Finally, another key concern was that a significant portion of the study population held incorrect beliefs with only 60% of respondents believing that the vaccine was effective. However, this was higher than among adult women in the USA, where only 29.8% believe that the HPV vaccine effectively prevents cervical cancer [77].
Overall, our findings highlight the need for a multipronged approach to improve future HPV vaccination rates in Kenya, similar to the situation in Rwanda [5,15,16]. This includes reviewing the education of all key health care workers to ensure they are fully conversant with knowledge regarding HPV vaccination to alleviate concerns they may have as well as those of parents and children [30,65]. There also needs to be effective communication campaigns among key influences including church elders in Kenya given their influence [30,39]. This needs to be combined with comprehensive social media campaigns given their increasing influence especially among the younger age group [30,61]. Key messages need to be carefully crafted that address the myths and misconceptions concerning the HPV vaccine to enhance future vaccination rates.
We are aware of several limitations of this study. Firstly, this study was conducted in an urban area where parents were well educated and had better access to the HPV vaccine and information. Consequently, the findings may not be extrapolated to rural settings in Kenya. Secondly, we are aware that the sample was taken from an outpatient clinic and not a general population, which might reflect healthy behavior seekers. In addition, we did not explore the effects of religious dominations and culture on parental decisions as nearly all the participants were Christians. This is important given the influence of religious leaders in Kenya on vaccine usage [30,39].
Cultural aspects, such as limited decision making by women and stigma associated with reproductive issues, were also not adequately explored. Variables affecting vaccine access such as distance to the nearest public facility, knowledge about where the vaccine can be obtained, and the costs of travel to clinics were also not explored. There may also exist provider-related barriers to access to vaccines such as responsiveness, which were not addressed. However, despite these limitations we believe our findings are robust providing direction to the authorities in Kenya on ways to reduce vaccine hesitancy where this exists. We will be following this up in future research projects building on the suggestions arising from our research.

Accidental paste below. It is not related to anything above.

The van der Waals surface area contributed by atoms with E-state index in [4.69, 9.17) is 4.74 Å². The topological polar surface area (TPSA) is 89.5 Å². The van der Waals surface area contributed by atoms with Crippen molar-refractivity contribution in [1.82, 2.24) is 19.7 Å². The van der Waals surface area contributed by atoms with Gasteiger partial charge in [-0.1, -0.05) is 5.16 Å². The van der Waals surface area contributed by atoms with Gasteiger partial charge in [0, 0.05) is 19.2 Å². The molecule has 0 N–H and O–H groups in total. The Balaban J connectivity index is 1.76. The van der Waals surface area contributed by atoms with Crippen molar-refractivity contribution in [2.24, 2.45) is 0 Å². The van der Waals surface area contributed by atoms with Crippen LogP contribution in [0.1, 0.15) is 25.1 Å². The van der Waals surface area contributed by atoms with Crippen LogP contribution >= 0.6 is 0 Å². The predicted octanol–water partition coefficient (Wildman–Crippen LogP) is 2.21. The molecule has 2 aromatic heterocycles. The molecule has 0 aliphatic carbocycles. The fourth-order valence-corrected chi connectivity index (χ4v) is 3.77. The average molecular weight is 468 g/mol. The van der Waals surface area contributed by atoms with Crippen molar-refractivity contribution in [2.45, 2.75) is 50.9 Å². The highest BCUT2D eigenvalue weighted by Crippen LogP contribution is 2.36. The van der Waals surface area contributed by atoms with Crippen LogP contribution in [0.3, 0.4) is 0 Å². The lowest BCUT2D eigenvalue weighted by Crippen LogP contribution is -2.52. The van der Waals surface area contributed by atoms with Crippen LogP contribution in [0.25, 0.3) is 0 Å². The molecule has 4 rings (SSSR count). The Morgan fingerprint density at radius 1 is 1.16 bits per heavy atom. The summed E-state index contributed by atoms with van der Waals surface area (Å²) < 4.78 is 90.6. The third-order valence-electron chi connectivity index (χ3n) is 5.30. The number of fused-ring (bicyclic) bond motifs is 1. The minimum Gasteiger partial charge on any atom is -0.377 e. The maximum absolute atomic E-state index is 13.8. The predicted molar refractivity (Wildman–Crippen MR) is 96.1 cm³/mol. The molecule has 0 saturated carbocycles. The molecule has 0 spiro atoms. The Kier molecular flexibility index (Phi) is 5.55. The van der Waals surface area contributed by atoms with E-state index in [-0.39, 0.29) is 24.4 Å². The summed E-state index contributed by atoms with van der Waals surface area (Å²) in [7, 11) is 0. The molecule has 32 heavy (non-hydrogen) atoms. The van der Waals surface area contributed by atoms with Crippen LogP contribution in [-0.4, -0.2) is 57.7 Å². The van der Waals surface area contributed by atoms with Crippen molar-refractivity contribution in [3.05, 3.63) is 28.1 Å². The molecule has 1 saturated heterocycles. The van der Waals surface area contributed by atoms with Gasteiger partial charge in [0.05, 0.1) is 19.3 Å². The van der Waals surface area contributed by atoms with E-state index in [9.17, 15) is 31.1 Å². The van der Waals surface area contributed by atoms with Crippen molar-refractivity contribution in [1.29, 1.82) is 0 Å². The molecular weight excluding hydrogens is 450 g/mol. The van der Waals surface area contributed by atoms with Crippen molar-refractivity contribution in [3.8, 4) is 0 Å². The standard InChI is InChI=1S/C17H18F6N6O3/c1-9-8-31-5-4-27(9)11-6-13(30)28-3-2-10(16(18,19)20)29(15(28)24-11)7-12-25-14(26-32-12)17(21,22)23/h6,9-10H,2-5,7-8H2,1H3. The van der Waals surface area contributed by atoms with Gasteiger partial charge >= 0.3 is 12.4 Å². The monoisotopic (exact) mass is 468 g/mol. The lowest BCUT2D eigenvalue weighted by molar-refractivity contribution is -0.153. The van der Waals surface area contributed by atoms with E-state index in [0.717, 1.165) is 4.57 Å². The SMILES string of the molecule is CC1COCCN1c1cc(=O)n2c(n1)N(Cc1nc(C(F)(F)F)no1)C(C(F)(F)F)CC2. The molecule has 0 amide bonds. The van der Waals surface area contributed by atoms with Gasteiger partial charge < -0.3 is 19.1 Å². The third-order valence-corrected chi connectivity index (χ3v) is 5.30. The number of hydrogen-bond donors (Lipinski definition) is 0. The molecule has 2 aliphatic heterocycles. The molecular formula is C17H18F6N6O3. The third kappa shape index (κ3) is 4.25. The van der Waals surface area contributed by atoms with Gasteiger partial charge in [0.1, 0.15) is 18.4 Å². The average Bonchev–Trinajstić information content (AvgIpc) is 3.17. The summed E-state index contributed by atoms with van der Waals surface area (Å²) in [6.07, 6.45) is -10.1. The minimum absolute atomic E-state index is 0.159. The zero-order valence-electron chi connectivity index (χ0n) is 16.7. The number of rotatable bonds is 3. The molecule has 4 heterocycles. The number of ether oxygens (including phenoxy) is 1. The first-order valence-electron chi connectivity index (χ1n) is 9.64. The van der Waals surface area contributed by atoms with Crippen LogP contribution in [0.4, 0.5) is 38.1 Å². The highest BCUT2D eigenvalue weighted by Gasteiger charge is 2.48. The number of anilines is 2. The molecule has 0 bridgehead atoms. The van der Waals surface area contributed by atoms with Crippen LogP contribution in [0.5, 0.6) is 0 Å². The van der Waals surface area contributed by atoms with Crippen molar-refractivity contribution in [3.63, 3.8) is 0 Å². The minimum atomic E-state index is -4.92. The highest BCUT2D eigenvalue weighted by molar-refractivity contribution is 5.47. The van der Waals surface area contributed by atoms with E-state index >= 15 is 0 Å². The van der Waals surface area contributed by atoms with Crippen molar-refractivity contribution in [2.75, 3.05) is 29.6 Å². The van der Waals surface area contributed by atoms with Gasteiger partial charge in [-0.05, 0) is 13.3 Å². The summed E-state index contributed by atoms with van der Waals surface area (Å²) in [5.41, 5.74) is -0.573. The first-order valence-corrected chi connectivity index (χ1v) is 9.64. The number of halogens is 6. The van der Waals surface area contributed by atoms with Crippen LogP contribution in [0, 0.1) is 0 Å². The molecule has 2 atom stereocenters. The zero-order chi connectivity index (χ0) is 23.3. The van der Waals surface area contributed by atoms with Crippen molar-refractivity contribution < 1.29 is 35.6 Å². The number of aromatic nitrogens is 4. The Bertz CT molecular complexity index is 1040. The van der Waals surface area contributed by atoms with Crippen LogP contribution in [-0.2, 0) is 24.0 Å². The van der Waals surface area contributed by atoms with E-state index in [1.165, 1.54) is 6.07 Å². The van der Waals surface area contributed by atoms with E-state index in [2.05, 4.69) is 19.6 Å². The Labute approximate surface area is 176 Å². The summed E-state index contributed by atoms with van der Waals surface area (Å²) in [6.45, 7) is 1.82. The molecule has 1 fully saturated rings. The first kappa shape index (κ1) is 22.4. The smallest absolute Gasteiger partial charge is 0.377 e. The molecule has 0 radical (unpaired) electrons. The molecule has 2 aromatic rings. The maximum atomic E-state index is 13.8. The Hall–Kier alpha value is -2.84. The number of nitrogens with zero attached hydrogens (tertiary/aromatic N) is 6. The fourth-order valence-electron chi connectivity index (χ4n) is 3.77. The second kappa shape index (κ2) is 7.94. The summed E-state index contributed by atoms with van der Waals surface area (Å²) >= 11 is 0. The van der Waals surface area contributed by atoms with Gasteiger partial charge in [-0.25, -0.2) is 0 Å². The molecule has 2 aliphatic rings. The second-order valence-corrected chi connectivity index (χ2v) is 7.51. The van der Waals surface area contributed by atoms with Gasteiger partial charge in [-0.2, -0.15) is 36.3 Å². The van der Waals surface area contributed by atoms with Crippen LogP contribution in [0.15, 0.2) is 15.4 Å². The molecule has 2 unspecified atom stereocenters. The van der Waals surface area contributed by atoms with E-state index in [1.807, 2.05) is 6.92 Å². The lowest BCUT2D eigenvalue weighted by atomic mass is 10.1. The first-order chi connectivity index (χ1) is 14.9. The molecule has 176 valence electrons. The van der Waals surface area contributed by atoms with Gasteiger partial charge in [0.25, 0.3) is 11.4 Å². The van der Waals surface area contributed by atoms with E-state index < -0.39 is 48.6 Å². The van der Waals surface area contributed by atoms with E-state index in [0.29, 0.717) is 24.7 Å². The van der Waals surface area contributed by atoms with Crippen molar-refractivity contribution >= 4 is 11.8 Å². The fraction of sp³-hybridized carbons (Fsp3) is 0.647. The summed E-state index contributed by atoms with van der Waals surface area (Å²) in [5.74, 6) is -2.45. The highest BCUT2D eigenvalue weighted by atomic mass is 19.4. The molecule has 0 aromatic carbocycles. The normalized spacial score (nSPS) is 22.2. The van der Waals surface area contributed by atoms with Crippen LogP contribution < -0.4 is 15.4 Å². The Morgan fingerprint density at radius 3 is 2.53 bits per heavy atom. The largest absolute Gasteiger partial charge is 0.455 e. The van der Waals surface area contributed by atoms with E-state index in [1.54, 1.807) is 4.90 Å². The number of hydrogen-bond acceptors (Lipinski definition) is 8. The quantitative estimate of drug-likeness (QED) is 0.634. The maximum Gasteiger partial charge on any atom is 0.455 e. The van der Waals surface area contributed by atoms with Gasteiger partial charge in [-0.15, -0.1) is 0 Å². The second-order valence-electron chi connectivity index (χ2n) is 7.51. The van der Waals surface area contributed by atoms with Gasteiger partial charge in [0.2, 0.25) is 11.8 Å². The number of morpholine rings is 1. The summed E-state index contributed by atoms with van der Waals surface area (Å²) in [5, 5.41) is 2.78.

The responses to questions on attitude and beliefs should also have been subjected to item analysis so that the overall score should have been weighted to levels of difficulty. This is an area for future research.

5. Conclusions

Despite the low levels of knowledge and safety concerns, there was high parental willingness to have their children vaccinated. The key reason for vaccine hesitancy was insufficient knowledge and safety concerns. Men generally had lower levels of knowledge regarding the HPV vaccine compared to females. Key areas need to be addressed going forward given the low vaccination rates that existed in Kenya in 2020.

Supplementary Materials